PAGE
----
Pulling out his phone, Howard shared the text.

Unfortunately we haven’t seen you in two days. Hopefully we can meet when you return!

Sanderson did not reply.

On Dec. 15, following a human resources review, the university cleared Howard of any wrongdoing. He returned to full-time head coaching capacities the following day for a home game against Eastern Michigan.

Sanderson left the men’s basketball program, shifting to work with some of the school’s Olympic sports teams. He resigned on March 1, reaching a settlement agreement with the university that included a non-disclosure clause.

The Wisconsin situation

Following a 77-63 loss in February 2022 at Kohl Center, Howard exchanged words with Wisconsin coach Greg Gard in the postgame handshake line. In an ensuing skirmish, Howard struck Badgers assistant coach Joe Krabbenhoft in the head.

“I will always regret how that situation happened, and I will always take full blame for it, because (I) can automatically say, ‘Oh, that wasn’t me,’” he says. “But, yes, it was. I could’ve controlled that and handled that situation better. That’s what I’ll always bang my head about. I had the opportunity to apologize publicly, but I also did so privately to the coaches at Wisconsin. We talked. And we moved on and got past the situation. But I can’t sit here and ask people to forget that that ever happened. I take full ownership of it.”

People did not forget. What happened at Wisconsin followed some heated 2020-21 exchanges between Howard and Maryland coach Mark Turgeon, including a restrained Howard yelling to Turgeon, “I’ll f—ing kill you,” during a Big Ten tournament game.

Howard feels he’ll likely never shake the stigma of what happened that day and thinks about it often.

“I should’ve shook (Gard’s) hand and kept going,” he says.

Asked why he struck Krabbenhoft, Howard says: “I just felt threatened. Someone’s approaching you, they’re saying some words at you, I felt a threat. But look, that’s all it was — just words. He didn’t put his hands on me, I shouldn’t have put my hands on him.”

Howard says he regrets that day’s postgame news conference, when he spoke of what happened casually. He says it wasn’t until a silent bus ride to the airport that afternoon when the gravity set in.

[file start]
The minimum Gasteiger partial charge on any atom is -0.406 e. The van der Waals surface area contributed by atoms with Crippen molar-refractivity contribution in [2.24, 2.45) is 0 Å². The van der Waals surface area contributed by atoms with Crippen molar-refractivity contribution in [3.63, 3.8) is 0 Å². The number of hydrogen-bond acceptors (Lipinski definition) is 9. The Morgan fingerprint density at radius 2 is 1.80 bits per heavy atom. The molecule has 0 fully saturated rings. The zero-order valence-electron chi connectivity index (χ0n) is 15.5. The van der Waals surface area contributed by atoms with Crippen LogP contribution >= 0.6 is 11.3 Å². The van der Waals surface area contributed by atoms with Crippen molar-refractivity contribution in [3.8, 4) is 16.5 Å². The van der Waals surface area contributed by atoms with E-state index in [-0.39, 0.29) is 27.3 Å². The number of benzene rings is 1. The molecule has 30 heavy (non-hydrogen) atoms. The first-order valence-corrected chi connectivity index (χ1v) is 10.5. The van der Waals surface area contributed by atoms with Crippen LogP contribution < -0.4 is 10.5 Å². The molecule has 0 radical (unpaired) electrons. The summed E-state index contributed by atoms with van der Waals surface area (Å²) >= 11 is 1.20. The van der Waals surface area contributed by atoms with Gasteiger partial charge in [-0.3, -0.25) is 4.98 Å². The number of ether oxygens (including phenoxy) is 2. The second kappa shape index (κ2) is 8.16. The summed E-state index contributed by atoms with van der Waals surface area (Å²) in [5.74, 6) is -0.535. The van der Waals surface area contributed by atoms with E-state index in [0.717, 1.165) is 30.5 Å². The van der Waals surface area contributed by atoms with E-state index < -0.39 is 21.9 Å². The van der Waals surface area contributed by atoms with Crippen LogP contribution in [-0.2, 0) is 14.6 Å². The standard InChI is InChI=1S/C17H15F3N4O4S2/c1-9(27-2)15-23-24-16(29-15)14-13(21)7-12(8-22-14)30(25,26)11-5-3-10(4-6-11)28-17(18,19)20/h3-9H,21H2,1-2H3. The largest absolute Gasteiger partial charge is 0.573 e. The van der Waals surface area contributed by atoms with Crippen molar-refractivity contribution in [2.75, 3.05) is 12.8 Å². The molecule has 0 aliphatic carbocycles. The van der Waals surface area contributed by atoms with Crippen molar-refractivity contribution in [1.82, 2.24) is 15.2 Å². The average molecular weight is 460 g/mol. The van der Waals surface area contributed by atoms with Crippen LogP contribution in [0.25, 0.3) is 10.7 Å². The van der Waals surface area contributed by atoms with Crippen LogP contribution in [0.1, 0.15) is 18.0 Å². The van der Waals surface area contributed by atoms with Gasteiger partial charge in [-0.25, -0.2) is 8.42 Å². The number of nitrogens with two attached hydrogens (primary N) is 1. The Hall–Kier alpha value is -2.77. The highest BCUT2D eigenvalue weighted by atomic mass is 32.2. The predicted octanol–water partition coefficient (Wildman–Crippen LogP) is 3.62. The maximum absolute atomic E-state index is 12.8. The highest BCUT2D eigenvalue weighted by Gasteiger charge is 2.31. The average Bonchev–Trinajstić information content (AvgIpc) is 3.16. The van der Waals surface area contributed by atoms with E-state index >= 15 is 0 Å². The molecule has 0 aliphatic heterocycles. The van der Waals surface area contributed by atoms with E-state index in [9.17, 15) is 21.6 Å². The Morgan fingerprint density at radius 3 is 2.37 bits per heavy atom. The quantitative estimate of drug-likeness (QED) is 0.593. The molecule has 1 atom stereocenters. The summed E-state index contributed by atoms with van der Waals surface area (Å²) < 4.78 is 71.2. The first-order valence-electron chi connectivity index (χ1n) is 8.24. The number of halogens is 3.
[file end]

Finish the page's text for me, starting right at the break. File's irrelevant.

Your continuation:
“I remember thinking, like, what did you do, man?” Howard says.

Howard says he told Manuel that day: “If you want to fire me or suspend me, you have every right. I apologize.”

Howard was told by Manuel to enter an anger management program during a five-game suspension. Howard agreed and met with a counselor. “After two sessions, she told me, ‘You don’t need anger management,’” he says. “Seriously. I wouldn’t bullsh— you.”

Howard says he is not a violent person, but understands why perceptions around him changed severely after Wisconsin.

“It hurt me in a lot of ways,” he says. “I know that’s part of the ‘angry Black man’ perception that’s out there. It left people with a perception that anything I do — whether it’s get a technical, which, a lot of coaches get technicals, or the situation with Jon, where you hear his side of it and his lawyer’s side of it — anything I’m involved in, it’s Juwan who started it.”

The perception problem

Howard says that since he was a college and NBA player he’s strongly and purposefully avoided attention.

“There was a lot of pressure, a lot of scrutiny, so I kind of created a bubble, where I didn’t let a lot of folks in,” Howard says. “I was super protective. With that, came a lot of criticism. So I lost trust.”

At Michigan, Howard’s public persona was about as limited as any coach in his position.

“Folks really don’t know me at all, whatsoever, and part of that is my fault,” Howard says. “Could I have been more politically correct like some of these other guys at other programs, done a better job of playing that game? Letting the world into my private life? If that would’ve saved my job, then yeah, I should’ve.”